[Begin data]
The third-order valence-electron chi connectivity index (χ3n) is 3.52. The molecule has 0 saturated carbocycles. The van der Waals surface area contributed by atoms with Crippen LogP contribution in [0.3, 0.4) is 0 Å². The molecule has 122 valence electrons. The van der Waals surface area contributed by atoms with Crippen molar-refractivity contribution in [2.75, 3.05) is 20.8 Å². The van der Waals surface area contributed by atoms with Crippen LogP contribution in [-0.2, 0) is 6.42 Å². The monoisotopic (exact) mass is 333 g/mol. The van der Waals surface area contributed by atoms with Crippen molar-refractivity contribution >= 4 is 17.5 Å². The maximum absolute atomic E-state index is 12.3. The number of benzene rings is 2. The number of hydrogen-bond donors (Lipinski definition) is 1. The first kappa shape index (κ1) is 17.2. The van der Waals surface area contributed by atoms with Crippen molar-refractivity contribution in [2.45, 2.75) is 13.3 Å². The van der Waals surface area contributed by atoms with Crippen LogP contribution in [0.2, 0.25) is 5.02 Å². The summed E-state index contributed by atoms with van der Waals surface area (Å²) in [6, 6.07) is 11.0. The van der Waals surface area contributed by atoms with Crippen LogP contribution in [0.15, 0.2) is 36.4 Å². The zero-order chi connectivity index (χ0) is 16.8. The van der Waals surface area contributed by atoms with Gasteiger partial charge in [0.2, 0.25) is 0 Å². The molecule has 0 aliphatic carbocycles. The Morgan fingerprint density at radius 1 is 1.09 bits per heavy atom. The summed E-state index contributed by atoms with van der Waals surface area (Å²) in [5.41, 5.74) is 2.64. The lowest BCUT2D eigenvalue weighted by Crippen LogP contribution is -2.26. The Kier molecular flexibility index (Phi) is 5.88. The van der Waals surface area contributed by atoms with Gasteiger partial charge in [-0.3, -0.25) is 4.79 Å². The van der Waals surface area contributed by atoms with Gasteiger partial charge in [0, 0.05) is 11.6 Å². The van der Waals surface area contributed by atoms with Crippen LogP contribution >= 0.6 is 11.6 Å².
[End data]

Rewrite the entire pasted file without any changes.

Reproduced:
The third-order valence-electron chi connectivity index (χ3n) is 3.52. The molecule has 0 saturated carbocycles. The van der Waals surface area contributed by atoms with Crippen LogP contribution in [0.3, 0.4) is 0 Å². The molecule has 122 valence electrons. The van der Waals surface area contributed by atoms with Crippen molar-refractivity contribution in [2.75, 3.05) is 20.8 Å². The van der Waals surface area contributed by atoms with Crippen LogP contribution in [-0.2, 0) is 6.42 Å². The monoisotopic (exact) mass is 333 g/mol. The van der Waals surface area contributed by atoms with Crippen molar-refractivity contribution >= 4 is 17.5 Å². The maximum absolute atomic E-state index is 12.3. The number of benzene rings is 2. The number of hydrogen-bond donors (Lipinski definition) is 1. The first kappa shape index (κ1) is 17.2. The van der Waals surface area contributed by atoms with Crippen molar-refractivity contribution in [2.45, 2.75) is 13.3 Å². The van der Waals surface area contributed by atoms with Crippen LogP contribution in [0.2, 0.25) is 5.02 Å². The summed E-state index contributed by atoms with van der Waals surface area (Å²) in [6, 6.07) is 11.0. The van der Waals surface area contributed by atoms with Crippen LogP contribution in [0.15, 0.2) is 36.4 Å². The zero-order chi connectivity index (χ0) is 16.8. The van der Waals surface area contributed by atoms with Gasteiger partial charge in [0.2, 0.25) is 0 Å². The molecule has 0 aliphatic carbocycles. The Morgan fingerprint density at radius 1 is 1.09 bits per heavy atom. The summed E-state index contributed by atoms with van der Waals surface area (Å²) in [5.41, 5.74) is 2.64. The lowest BCUT2D eigenvalue weighted by Crippen LogP contribution is -2.26. The Kier molecular flexibility index (Phi) is 5.88. The van der Waals surface area contributed by atoms with Gasteiger partial charge in [-0.3, -0.25) is 4.79 Å². The van der Waals surface area contributed by atoms with Gasteiger partial charge in [0, 0.05) is 11.6 Å². The van der Waals surface area contributed by atoms with Crippen LogP contribution >= 0.6 is 11.6 Å².